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Demi Lovato’s Friends Saved Her Life With Emergency Stash Of Narcan to Reverse Overdose (Exclusive)

Demi Lovato’s friends saved her life after the “Sorry Not Sorry” singer suffered an apparent drug overdose, a source exclusively tells Us Weekly.

Related: Demi Lovato Through the Years

“One of her friends had Narcan on hand in case something like this happened. Her friends knew this was coming because she’s been using so much again. They were up all night partying the night before at her house,” the source revealed. “Luckily, the Narcan worked and she will recover.”

The “Confident” singer, 25, was rushed to the hospital on Tuesday, July 24, after she was found unconscious in her home by paramedics. Narcan is a drug used to treat narcotic overdoses in emergencies.

“She had two friends with her at her house that called 911. They were hysterical when paramedics arrived and Demi was unconscious,” the insider added. “But the friends acted very quickly and saved her life.”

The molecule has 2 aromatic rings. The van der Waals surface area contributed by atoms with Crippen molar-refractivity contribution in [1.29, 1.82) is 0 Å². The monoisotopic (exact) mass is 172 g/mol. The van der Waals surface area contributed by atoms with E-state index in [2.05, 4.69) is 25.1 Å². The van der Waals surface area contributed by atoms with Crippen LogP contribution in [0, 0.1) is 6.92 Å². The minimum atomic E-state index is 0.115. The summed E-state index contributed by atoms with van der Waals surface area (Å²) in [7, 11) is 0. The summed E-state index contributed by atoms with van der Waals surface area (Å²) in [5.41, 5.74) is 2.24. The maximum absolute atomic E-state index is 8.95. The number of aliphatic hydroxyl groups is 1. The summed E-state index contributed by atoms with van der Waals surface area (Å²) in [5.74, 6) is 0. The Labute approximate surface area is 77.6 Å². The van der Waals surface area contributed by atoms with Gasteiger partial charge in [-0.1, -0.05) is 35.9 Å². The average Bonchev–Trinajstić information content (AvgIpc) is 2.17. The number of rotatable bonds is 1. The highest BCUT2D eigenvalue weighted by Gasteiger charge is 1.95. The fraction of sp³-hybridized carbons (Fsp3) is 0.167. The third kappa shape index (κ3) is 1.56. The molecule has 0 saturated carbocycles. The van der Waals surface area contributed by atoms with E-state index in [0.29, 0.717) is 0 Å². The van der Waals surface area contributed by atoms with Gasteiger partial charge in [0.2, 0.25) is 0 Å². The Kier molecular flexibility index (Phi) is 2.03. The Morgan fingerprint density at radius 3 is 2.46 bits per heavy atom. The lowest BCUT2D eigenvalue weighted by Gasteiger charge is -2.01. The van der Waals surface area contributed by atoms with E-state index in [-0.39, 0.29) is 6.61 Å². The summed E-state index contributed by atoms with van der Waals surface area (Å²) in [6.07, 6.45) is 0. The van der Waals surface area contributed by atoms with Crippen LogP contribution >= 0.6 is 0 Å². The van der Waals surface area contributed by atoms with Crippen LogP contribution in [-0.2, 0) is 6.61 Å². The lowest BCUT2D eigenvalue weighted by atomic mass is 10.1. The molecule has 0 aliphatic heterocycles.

Demi Lovato attends the ARD Foundation ‘A Brazilian Night’ Event on September 7, 2017. Janet Mayer/

Related: Celebrities Who Have Been to Rehab

Lovato has been open about her struggle with addiction. In 2010, the “Skyscraper” songstress sought treatment after she got into a fight with a backup dancer while on tour with the Jonas Brothers. She entered a sober living facility in 2013 and since then has spoken openly about her battle with an eating disorder and bipolar disorder.

In March 2018, Lovato announced she was celebrating six years of sobriety. “Just officially turned 6 years sober. So grateful for another year of joy, health and happiness,” she tweeted. “It IS possible.” However, just four months later, the Disney alum revealed in June 2018 that she had relapsed in a song called “Sober.”

Meanwhile, the source tells Us, that the Camp Rock alum “is going to be OK.” Although, her current condition is still unknown.

Related: Celebrity Drug Confessions

If you or someone you know is struggling with substance abuse, contact the Substance Abuse and Mental Health Services Administration (SAMHSA) National Helpline at 1-800-662-HELP (4357).

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